by José Ricardo Sousa, student of the Master's degree in EU Law of UMinho
Keywords: Common Market; Court of Justice; Question; Article 177; Member States.
Court: CJEU | Date: Oct. 6th 1982 | Case: 283/81 | Applicants: Srl CILFT vs Italian Minister of Health.
Summary: Since the adoption of the Italian Law nº 30 of January’68, textile firms had paid by way of fixed health inspection levy a certain amount of wool, until the application of law nº1239 of December’70. The last mentioned law amended the levy, but textile firms had been required to pay a sum of the levy. Tribunal di Roma dismissed the plaintiffs’ appeal in October’76. They argued that Law nº 1968 was inapplicable because Regulation (EEC) nº 827/68 was adopted. Court of Appeal had also given reason to Ministry of Health. In October ’79, Ministry of Health lodged the judgement of Court of Appeal and added that wool was not included in Annex II of EEC Treaty, so it’s the states’ competence to rule on the matter, and they said that it wasn’t necessary to send any question to CJEU because the case was very clear. According to MoH’s arguments the Court of Appeal found a relevant question to send to the CJEU involving article 177 of the Treaty:
“Does the third paragraph of Article 177 of the EEC Treaty, which provides that where any question of the same kind as those listed in the first paragraph of that article is raised in a case pending before a national court or tribunal against whose decisions there is no judicial remedy under national law that court or tribunal must bring the matter before the Court of Justice, lay down an obligation so to submit the case which precludes the national court from determining whether the question raised is justified or does it, and if so within what limits, make that obligation conditional on the prior finding of a reasonable interpretative doubt?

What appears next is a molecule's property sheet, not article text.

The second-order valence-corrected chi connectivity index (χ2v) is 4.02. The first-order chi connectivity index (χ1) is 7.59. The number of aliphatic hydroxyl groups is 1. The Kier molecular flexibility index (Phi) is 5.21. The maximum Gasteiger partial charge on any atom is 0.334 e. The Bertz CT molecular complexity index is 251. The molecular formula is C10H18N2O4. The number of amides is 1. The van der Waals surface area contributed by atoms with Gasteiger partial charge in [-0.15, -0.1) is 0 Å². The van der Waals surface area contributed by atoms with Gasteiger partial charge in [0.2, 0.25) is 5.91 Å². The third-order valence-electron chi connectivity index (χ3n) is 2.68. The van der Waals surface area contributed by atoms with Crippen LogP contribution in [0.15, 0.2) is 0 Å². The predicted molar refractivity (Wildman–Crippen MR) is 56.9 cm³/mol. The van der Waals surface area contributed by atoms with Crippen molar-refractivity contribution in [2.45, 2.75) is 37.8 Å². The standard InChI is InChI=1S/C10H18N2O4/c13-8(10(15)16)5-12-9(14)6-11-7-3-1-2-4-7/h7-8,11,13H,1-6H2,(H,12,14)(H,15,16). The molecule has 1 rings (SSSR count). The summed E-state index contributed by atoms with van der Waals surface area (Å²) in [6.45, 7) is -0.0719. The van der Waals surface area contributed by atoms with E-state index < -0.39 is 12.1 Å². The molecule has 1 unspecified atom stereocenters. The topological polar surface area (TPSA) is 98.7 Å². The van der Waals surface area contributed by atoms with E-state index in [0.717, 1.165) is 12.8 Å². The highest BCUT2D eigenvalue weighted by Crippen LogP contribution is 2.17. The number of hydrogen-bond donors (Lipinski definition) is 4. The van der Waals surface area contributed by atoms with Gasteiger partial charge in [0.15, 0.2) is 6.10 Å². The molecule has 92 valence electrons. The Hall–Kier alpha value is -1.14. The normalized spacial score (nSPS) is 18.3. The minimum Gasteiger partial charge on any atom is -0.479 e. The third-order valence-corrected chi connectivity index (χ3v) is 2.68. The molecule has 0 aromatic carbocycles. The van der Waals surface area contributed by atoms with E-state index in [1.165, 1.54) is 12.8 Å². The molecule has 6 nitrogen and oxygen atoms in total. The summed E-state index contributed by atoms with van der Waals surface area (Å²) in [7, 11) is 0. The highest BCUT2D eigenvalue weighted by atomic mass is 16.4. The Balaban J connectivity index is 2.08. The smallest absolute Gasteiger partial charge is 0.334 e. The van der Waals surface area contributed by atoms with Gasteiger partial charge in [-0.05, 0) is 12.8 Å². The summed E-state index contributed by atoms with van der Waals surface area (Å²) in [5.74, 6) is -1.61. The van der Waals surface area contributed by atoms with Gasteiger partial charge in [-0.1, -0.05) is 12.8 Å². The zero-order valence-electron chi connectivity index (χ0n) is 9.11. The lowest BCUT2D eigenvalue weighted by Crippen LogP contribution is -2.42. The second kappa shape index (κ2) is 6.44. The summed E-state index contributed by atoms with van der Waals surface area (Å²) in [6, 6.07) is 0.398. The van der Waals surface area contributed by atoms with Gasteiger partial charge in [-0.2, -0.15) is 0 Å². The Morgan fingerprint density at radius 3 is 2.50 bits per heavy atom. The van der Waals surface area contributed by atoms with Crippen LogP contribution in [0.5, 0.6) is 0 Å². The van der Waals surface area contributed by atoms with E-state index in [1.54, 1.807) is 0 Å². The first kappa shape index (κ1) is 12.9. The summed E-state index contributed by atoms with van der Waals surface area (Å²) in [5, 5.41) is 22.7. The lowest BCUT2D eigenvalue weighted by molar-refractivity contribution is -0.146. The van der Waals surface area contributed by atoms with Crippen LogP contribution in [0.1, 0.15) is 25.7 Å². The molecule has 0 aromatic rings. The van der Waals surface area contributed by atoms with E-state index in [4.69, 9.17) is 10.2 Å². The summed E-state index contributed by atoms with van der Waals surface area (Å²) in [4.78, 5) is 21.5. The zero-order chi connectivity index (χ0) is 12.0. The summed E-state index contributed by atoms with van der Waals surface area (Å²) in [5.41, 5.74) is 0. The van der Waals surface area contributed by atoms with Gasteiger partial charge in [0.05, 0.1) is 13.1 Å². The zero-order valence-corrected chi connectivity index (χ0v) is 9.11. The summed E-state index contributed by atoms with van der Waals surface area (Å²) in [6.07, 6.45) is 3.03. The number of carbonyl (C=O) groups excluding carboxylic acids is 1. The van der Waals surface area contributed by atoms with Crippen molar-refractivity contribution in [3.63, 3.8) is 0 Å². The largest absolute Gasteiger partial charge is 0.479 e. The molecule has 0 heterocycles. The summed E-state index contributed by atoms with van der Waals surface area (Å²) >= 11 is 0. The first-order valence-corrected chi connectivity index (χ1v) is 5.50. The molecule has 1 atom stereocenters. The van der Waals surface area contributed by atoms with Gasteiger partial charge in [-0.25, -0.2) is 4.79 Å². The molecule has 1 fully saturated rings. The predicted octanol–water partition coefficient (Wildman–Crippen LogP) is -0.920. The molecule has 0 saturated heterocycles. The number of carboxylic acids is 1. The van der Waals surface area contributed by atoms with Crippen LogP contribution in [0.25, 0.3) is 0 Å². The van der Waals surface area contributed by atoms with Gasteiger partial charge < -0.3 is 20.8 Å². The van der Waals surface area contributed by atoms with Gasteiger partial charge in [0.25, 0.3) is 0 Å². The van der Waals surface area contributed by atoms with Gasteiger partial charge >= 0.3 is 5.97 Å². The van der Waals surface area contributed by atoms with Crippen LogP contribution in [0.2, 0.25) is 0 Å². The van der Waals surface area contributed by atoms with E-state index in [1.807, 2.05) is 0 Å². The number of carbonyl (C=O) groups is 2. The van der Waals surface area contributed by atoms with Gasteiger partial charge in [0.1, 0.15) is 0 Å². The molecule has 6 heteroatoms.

The CJEU started to answer the question saying that the article 177 confers jurisdiction to the Court of Justice to give preliminary rulings about the interpretation of the Treaty. They proceeded the judgement by saying that any court or tribunal of a Member State may request to the CJEU, if it considers necessary to take a decision upon a matter. Thus, when there is a question of interpretation related to European law, national courts shall send the matter to Court of Justice. CJEU stressed the spirit of cooperation to ensure the proper application of European law. Article 177 prevents the occurrence of divergences in judicial decisions that enter the sphere of the European law.
The expression “where any such question is raised” deserved attention by the CJEU. Article 177 doesn’t give any rights for CJEU to repair the case pending in national courts. The submission of the questions fits to national courts however particulars may rise questions if could be relevant for the case. However, national courts are not obliged to accept all questions according to the article 177. National courts must send any relevant questions connected to European law that were not previously answered to decide a case.